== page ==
Ailing Canadian outfit, Research in Motion, are desperately clinging on to their share of the smartphone market as the mobile mega-brands; Samsung and Apple, close in around them.
RIM’s latest flagship model which they’ve sent out to brave the market is the BlackBerry Bold 9900. It is jam-packed with the very latest and greatest Research In Motion software. However, the basic design concept of the Bold 9900 is fundamentally flawed and, is just no in line with the rest of smartphone competition. Where once upon a time the BlackBerry, a fave among corporate types and high-flying execs, was the be all and end all as far as mobile technology was concerned, times and styles have now moved on. These days the smartphone trend is very much one of large glossy touchscreens; which was started by Apple back in 2007 with the release of the iPhone.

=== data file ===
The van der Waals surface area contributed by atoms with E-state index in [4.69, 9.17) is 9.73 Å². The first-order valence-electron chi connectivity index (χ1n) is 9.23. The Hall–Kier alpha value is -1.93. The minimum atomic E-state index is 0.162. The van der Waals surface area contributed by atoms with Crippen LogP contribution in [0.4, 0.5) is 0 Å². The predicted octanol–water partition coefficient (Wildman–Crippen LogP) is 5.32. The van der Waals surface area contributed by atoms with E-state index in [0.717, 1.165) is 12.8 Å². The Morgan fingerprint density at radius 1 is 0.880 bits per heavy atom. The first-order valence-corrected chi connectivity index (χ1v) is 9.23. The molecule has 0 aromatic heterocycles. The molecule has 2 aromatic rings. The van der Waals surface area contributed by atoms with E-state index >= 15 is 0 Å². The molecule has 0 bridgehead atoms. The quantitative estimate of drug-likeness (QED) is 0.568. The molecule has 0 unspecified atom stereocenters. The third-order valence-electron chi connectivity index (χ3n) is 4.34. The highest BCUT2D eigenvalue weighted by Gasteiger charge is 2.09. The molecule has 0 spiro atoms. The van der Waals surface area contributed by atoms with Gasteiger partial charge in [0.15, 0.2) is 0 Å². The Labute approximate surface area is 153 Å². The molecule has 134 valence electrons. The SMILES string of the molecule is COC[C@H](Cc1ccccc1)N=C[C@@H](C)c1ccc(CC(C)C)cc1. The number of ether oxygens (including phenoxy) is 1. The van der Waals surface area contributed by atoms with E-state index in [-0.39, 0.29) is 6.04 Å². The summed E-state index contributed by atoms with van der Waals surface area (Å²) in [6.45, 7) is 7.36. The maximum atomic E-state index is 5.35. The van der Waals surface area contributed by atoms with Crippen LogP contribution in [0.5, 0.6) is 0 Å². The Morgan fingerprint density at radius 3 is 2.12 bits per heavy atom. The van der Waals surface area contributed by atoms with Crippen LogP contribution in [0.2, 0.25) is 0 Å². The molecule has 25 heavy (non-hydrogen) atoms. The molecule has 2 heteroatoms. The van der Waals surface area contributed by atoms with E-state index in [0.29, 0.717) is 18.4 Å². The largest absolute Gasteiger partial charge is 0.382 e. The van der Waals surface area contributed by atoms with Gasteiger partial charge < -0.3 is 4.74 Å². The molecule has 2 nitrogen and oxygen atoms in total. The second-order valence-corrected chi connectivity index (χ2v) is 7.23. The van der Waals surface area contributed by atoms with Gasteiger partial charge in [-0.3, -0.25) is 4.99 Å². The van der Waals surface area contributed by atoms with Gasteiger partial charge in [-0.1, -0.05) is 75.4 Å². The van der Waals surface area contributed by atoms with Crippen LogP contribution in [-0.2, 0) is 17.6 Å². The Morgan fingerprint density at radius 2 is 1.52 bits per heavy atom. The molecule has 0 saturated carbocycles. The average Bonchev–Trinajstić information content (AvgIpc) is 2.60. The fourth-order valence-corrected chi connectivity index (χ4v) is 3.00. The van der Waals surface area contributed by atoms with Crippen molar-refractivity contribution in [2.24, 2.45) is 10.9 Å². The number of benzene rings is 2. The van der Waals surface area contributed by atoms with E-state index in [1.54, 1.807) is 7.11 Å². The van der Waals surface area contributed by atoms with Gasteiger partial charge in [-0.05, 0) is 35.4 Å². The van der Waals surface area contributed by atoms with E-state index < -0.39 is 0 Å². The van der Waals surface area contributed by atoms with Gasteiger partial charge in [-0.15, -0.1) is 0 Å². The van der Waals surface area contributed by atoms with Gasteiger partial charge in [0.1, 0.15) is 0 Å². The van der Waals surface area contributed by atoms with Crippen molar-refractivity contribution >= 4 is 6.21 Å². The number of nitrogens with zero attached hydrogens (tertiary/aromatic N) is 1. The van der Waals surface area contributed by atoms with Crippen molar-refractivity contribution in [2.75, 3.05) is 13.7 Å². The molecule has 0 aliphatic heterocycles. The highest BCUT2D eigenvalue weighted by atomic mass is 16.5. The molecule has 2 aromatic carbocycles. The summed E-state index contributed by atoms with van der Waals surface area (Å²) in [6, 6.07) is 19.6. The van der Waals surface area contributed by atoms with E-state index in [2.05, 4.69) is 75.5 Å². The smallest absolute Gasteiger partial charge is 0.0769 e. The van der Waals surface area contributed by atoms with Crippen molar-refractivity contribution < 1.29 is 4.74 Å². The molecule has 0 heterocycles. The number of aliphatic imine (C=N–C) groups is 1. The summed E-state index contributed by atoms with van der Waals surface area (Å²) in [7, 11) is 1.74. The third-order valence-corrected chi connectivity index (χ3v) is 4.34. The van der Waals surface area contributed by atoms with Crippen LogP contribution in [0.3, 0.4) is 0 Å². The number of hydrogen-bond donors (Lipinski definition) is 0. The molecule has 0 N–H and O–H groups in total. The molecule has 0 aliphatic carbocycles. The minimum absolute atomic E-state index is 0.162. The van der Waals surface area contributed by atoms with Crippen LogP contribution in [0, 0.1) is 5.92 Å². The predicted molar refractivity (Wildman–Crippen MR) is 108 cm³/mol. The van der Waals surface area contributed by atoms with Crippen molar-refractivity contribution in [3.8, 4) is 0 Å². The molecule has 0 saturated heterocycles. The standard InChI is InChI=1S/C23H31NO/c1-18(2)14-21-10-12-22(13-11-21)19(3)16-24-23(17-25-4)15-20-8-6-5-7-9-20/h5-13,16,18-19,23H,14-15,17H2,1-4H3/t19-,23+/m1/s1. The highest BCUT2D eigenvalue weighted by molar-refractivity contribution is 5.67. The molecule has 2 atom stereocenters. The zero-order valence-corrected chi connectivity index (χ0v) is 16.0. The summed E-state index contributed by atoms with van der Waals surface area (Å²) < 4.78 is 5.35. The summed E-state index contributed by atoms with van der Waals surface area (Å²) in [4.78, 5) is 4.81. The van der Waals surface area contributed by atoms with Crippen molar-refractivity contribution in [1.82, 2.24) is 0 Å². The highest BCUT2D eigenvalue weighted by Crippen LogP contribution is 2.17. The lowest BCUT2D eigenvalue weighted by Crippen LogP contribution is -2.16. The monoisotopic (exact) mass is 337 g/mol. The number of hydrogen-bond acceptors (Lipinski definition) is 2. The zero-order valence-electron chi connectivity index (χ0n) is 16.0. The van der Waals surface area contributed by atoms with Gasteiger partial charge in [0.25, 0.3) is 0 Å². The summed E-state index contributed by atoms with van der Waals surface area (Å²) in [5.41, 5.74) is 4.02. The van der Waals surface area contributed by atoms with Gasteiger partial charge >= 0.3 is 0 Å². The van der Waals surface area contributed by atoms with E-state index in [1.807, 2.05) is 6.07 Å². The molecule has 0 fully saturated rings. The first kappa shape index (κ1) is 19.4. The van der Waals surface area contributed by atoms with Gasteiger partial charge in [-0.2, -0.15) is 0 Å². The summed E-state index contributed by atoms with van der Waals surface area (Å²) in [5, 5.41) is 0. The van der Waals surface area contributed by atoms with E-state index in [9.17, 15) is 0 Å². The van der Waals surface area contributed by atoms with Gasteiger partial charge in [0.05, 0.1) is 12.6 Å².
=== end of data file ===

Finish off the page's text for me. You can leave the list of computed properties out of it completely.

Offering innovative business solutions; including emails and document viewing was not enough for BlackBerry if they wanted to compete with the mobile big boys.
Fast-forward to 2012 and the Bold 9900 follows pretty much the same configuration as the original BlackBerry from way back in 1999. In fairness to RIM this new Bold is less than 1cm thick, so it is far sleeker than its predecessors meaning BlackBerry have realised the importance of the phones aesthetic.
The Bold 9900 does have a touchscreen, but at 480 pixels high and 640 pixels wide, it’s far too small to run in the same race as the competition if you compare it say, the Samsung Galaxy SII; or the Apple iPhone 4.
The same goes for the keyboard, unfortunately. In a design feature which has always been synonymous with BlackBerry, the QWERTY keyboard on Phones like Google’s Android Milestone and LG’s Windows Phone 7, with their slide-out keyboards, beat it hands down.
Selling mobile smartphones, at a time when the market is so utterly saturated with high-end, high-concept technology was always going to be difficult for RIM; who don’t seem to be able to cling on to their little market niche any longer.